Directed by George Cukor, this Noel Langley-Robert Morley play received a screenplay treatment from Donald Ogden Stewart. Morley, who'd played the lead role in the British stage production, was replaced by Spencer Tracy (who plays a "bad guy" for a change, very credibly I might add) in this film adaptation of the drama. Deborah Kerr (who received the first of her six unrewarded Best Actress Oscar nominations for her performance), Ian Hunter (who'd also been in the play), Mervyn Johns, and Leueen MacGrath (among others) round out the cast.
Told in flashback by Tracy's character Arnold Boult, a man who from the very first insists on nothing but the best for his only son Edward (the title character is never seen in the film), despite pleas from his wife Evelyn (Kerr) and "warnings" from their family doctor and friend Larry Woodhope (Hunter), the story begins in 1919 London and progresses until (the film's) present day, 1949. A typical, and not particularly engaging, tale of spoiling one's child to excess, creating a "monster" with no sense of responsibility or respect for what's required and expected of young men (e.g. with regards to appropriate behavior).
In the various flashbacks (the years are marked by title cards and/or numbered birthday cakes), we see that Arnold will do anything to ensure that the world is his son Edward's oyster. At first, as a struggling & financially strapped businessman who's partnered with Harry Sempkin (Johns), a man just released from prison, he commits arson after increasing the insurance payoff on his furniture business in order to afford an operation (by a specialist in Switzerland) for his son, required to keep the six year old from having a permanent limp. Later, as a successful financier, Arnold bullies the headmaster (Felix Aylmer) at Edward's prestigious boarding school to keep 12 year old Edward from being expelled. Colin Gordon plays a frustrated professor. When Edward is sixteen, and about to travel abroad with his mother, we see Arnold arranging to provide an extra 50 pounds allowance for his son, outmaneuvering his wife Evelyn, who's finally questioning Edward's judgment in the presence of Dr. Woodhope, who's not only held a candle for her all these years but had long since given up on the (character of the) other two men in her life.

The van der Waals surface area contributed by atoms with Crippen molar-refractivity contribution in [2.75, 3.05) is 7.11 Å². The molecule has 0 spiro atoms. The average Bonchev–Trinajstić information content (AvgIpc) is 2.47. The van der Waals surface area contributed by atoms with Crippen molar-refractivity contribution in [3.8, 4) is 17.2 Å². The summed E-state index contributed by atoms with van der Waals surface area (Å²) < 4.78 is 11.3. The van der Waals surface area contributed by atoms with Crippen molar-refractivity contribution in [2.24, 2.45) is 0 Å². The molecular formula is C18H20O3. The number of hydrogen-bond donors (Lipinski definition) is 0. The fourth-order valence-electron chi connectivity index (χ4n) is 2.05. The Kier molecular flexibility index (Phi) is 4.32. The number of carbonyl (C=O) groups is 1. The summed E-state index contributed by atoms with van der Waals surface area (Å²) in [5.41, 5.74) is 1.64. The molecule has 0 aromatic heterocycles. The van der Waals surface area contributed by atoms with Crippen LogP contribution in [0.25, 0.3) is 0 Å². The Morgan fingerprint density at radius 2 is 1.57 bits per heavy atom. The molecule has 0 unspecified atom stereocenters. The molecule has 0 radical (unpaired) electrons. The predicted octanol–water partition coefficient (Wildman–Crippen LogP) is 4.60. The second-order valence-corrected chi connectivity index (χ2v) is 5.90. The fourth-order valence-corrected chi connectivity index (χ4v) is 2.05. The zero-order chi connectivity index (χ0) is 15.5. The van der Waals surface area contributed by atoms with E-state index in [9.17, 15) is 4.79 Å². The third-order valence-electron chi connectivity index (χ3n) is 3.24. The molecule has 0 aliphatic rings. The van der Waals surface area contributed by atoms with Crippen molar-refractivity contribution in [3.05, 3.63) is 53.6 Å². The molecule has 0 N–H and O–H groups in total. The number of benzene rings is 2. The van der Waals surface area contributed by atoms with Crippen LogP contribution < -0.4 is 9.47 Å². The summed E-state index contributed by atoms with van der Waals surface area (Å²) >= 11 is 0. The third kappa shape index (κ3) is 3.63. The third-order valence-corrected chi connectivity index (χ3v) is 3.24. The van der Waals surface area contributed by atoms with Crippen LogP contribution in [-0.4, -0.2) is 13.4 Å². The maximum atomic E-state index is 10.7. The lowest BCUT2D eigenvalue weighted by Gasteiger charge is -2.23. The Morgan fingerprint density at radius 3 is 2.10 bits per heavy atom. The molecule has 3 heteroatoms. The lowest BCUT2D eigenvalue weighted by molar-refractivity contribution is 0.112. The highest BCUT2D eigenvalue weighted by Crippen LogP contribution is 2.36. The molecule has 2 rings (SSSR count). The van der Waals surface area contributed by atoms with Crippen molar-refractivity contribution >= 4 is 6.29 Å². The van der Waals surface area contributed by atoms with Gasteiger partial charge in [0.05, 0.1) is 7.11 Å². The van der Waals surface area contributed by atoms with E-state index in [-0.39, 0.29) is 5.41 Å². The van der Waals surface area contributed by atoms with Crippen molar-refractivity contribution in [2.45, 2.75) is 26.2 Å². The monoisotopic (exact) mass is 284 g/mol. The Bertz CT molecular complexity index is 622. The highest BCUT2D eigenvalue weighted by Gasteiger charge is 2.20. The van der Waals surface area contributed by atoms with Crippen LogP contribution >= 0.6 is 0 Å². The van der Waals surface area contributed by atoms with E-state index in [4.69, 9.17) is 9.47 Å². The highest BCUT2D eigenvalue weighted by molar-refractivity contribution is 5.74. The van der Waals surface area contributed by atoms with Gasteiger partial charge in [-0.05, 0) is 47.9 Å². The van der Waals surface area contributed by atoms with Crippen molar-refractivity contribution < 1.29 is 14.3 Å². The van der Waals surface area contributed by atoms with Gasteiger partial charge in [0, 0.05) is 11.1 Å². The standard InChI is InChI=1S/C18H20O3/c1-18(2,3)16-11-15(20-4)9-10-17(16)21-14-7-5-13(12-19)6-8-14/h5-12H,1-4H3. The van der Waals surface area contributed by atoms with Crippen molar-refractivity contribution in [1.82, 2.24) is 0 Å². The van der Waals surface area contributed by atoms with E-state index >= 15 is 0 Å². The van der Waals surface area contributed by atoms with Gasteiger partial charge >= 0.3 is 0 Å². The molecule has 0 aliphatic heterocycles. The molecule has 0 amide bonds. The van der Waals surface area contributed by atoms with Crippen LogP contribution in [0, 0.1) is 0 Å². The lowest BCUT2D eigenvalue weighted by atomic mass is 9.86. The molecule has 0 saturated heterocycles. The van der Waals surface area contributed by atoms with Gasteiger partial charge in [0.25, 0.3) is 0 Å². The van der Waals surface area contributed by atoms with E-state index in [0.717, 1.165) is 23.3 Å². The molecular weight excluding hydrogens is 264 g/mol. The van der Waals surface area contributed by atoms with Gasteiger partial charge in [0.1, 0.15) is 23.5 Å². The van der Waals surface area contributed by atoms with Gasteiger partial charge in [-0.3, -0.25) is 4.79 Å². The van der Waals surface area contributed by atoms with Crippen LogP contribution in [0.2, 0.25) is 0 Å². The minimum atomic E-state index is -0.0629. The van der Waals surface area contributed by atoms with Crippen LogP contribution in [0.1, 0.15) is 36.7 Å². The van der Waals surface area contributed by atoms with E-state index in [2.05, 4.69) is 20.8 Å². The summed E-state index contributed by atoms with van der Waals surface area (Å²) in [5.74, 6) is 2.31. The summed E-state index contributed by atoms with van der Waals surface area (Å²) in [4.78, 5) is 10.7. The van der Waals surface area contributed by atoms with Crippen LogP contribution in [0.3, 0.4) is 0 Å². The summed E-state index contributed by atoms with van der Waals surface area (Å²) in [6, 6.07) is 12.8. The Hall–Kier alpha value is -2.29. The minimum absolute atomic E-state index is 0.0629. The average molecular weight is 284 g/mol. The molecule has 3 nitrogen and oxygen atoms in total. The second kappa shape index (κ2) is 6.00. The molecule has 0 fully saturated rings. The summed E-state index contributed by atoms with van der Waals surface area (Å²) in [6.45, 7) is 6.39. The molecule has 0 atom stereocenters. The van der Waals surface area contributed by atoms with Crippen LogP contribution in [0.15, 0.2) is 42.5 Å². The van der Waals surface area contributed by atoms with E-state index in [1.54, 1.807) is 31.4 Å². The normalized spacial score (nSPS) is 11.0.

Sempkin, who has just been released from prison where he'd been implicated in some business malfeasance that he (rightly) suspects was Arnold's (CYA) doing, arrives to ask for a job. Arnold finesses his way out of actually helping his former business partner, leaving Sempkin feeling hopeless to the point that he commits suicide by jumping off the roof of Boult's building. With help from his ambitious secretary Eileen Perrin (MacGrath), Arnold is able to deflect the policeman's (Clement McCallum) suspicions, denying that he'd even met with Sempkin. Now partners in crime, Arnold and Eileen begin an affair which lasts for a year before they're caught by a private detective (Ernest Jay) working for Evelyn. Arnold then catches up with Evelyn abroad, where she'd planned on leaving him before (the unseen) Edward conspires with his father to keep her there. In the scene which perhaps earned Kerr her nomination, Tracy as Arnold now bullies her Evelyn into remaining in the marriage for Edward's sake. Realizing that she really has no other choice, she stays but becomes increasingly infirm over the years, drinking for solace, until her eventual death in 1945.
Before Evelyn's death though, Arnold is shown to use Woodhope in the matter of Betty Foxley (Tilsa Page), whom Edward had gotten pregnant despite the fact that he'd been engaged to Phyllis Mayden (Harriette Johns). However, before Woodhope leaves "the conference" with Betty, he gives her sage advice about how to deal with Arnold, whose new secretary (for the three years since Eileen killed herself with pills) is played by James Donald. In 1941, Woodhope calls on the Boults again, shortly after Edward had accidentally killed himself while hot- dogging in his World War II bomber, taking his crew to their untimely deaths with him. Evelyn is now visibly aged and a drunkard. After she dies, Arnold seeks out Woodhope again in hopes of finding his grandchild, by Betty, but of course is denied any assistance by the doctor, who knows that Boult's business corruption is catching up with him. In fact, the time between this meeting in 1946 and the film's opening & closing monologues (in 1949) by Arnold (e.g. Tracy talking directly to the camera) were ostensibly filled with 3 years of jail time for Boult, due to the arsonist's 1924 crime!